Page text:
Teaching young boys about money is so important, but a lot of parents put it off until it’s too late. Eventually, your boys are going to leave home and they will have to manage their own finances. If you haven’t taught them how to do that, they can quickly end up in trouble. But if you teach them good habits from a young age, those habits likely will stick in adulthood and your sons will be in a much better position to fend for themselves. Here are some of the best ways to teach young boys about financial responsibility:
Show Them How Much Things Cost
Most kids don’t have a clue about how much things cost. They don’t think about where all of the food comes from or how much the utility bills cost, so they get a big shock when they have to start paying for these things themselves. It’s also important that they know how much big things, like cars and houses, cost, so they understand the importance of saving from an early age. So, why not show them the average house or condo prices, and show them your latest utility bill? If you also show them your earnings for the month and how you budget your money, they will have a far more realistic idea about how to look after their own finances when they get older. Some parents are against the idea of talking to their child about their finances but it will be so helpful to them when they are older, so consider being more open with them about money.
Start A Savings Account For Them
Saving is one of the most important financial habits to develop, and if you can teach your boys to do it from a young age, they will find it a lot easier to build a healthy savings account when they are older. Boys tend to be quite impulsive, so it’s likely that they will spend their allowance right away, even if there is something more expensive that they want. But if you start a savings account for them, you can teach them to put their allowance aside each month to save up for whatever toy or game they are begging you to buy them. If you help them break down how long it will take to save and how much they need to put in, you can demonstrate the value of being patient and saving for the things that they want.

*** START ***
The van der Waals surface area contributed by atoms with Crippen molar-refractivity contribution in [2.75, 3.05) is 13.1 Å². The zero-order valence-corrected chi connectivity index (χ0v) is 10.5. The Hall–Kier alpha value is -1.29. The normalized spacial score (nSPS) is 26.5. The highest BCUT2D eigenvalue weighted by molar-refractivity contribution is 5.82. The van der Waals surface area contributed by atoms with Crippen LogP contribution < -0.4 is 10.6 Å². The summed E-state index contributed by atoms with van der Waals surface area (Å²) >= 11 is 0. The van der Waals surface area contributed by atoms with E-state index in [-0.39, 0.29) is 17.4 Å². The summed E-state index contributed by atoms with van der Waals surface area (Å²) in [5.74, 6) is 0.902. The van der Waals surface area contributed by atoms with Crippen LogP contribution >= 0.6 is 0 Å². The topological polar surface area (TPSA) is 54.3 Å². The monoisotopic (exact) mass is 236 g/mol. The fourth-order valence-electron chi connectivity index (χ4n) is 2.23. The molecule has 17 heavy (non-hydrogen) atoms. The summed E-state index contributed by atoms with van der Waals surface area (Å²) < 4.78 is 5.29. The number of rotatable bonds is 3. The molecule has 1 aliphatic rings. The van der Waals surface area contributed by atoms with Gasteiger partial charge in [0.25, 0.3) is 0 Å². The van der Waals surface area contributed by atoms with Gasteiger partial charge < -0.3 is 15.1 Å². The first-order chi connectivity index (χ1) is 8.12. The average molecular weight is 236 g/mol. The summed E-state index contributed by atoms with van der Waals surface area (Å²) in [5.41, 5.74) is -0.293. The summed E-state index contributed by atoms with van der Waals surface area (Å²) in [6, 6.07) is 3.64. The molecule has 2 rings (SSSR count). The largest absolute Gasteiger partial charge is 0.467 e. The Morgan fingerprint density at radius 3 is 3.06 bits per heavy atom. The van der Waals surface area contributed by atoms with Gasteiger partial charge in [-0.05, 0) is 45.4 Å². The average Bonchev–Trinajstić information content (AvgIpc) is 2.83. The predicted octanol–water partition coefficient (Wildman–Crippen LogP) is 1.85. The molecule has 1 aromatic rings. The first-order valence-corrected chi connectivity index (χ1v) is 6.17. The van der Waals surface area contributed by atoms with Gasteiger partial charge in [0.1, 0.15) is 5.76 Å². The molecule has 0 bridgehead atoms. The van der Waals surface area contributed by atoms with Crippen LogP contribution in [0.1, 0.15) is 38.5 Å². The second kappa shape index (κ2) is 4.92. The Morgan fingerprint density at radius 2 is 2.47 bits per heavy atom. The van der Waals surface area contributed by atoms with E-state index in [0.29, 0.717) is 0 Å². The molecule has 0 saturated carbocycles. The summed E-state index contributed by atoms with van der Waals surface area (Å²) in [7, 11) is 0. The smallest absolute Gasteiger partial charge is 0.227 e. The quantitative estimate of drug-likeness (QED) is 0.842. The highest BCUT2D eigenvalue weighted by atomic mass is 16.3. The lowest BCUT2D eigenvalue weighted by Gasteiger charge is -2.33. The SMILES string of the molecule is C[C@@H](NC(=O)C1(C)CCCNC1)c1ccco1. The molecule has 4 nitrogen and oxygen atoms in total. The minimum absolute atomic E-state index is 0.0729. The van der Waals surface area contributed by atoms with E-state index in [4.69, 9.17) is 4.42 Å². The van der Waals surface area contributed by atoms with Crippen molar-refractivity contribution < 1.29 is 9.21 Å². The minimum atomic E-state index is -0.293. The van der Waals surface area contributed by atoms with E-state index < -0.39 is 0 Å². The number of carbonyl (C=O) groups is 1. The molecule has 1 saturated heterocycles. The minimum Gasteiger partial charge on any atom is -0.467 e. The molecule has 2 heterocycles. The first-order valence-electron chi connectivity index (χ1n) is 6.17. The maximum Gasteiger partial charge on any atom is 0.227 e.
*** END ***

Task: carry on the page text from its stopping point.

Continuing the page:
It’s also a good idea to set up a separate account that you put money into. This can be used later in life if they go to college, or to put towards other big life events, like a wedding or their first home. Keep them up to date with this savings account too, so they can see how saving will improve their future.
Let Them Make Mistakes
Making mistakes seems to be essential to learning financial responsibility.
Even though it’s important to teach them the value of saving, you should also let your boys make mistakes when they are young. If you give them their allowance and they decide they want to spend it all right away instead of saving towards something, let them do it. Eventually, they will learn on their own that it’s best to put a bit aside because they will get more out of it in the long term. It’s better that they make mistakes now while they are young rather than making that mistake when they are older and they have bills to pay. In most cases, kids will spend all of their money the first few times and then realize that they should start saving a bit.
Give Them Opportunities To Earn Money
Your boys will value their money a lot more if they have worked for it. Giving them opportunities to earn money from a young age will also teach them the value of hard work when they get older. When they are young, give them chores to do to earn a bit of extra money in their allowance. As they get older, you should encourage them to look for a part-time job at the weekend. Finding work will give them a sense of responsibility and start teaching them about budgeting their paycheck. It’s best that they learn this while they are still living at home so they are not thrown in at the deep end when they eventually move out on their own.
These are all simple but effective ways to teach your boys financial responsibility from a young age. If you can instill these skills in them now, they will stand a much better chance of succeeding in later life.
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